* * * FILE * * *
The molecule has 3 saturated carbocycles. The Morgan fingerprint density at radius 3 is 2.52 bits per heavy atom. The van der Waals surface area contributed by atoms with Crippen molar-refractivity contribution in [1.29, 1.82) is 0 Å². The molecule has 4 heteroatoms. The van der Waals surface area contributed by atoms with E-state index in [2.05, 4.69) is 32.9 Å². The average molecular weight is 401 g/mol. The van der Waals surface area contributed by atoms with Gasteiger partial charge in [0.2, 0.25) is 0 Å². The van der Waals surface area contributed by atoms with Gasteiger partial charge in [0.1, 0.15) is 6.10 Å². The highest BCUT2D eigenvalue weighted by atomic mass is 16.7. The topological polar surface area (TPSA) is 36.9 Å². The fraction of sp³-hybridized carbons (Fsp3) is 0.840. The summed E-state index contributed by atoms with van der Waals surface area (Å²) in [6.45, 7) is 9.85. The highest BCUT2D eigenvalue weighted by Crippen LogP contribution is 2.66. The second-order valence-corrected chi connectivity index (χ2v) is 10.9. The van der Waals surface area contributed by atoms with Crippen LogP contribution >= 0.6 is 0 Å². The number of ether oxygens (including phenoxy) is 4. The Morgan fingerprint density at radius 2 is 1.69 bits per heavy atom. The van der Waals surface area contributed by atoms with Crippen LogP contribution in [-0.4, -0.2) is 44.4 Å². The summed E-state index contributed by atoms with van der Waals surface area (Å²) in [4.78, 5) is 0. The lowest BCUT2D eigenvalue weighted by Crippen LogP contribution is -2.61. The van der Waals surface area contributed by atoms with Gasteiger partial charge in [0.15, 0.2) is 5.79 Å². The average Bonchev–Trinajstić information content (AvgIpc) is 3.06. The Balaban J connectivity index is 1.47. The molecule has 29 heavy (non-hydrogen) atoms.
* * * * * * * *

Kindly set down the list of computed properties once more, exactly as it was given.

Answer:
The molecule has 3 saturated carbocycles. The Morgan fingerprint density at radius 3 is 2.52 bits per heavy atom. The van der Waals surface area contributed by atoms with Crippen molar-refractivity contribution in [1.29, 1.82) is 0 Å². The molecule has 4 heteroatoms. The van der Waals surface area contributed by atoms with E-state index in [2.05, 4.69) is 32.9 Å². The average molecular weight is 401 g/mol. The van der Waals surface area contributed by atoms with Gasteiger partial charge in [0.2, 0.25) is 0 Å². The van der Waals surface area contributed by atoms with Gasteiger partial charge in [0.1, 0.15) is 6.10 Å². The highest BCUT2D eigenvalue weighted by atomic mass is 16.7. The topological polar surface area (TPSA) is 36.9 Å². The fraction of sp³-hybridized carbons (Fsp3) is 0.840. The summed E-state index contributed by atoms with van der Waals surface area (Å²) in [6.45, 7) is 9.85. The highest BCUT2D eigenvalue weighted by Crippen LogP contribution is 2.66. The second-order valence-corrected chi connectivity index (χ2v) is 10.9. The van der Waals surface area contributed by atoms with Crippen LogP contribution >= 0.6 is 0 Å². The number of ether oxygens (including phenoxy) is 4. The Morgan fingerprint density at radius 2 is 1.69 bits per heavy atom. The van der Waals surface area contributed by atoms with Crippen LogP contribution in [-0.4, -0.2) is 44.4 Å². The summed E-state index contributed by atoms with van der Waals surface area (Å²) in [4.78, 5) is 0. The lowest BCUT2D eigenvalue weighted by Crippen LogP contribution is -2.61. The van der Waals surface area contributed by atoms with Gasteiger partial charge in [0.15, 0.2) is 5.79 Å². The average Bonchev–Trinajstić information content (AvgIpc) is 3.06. The Balaban J connectivity index is 1.47. The molecule has 29 heavy (non-hydrogen) atoms.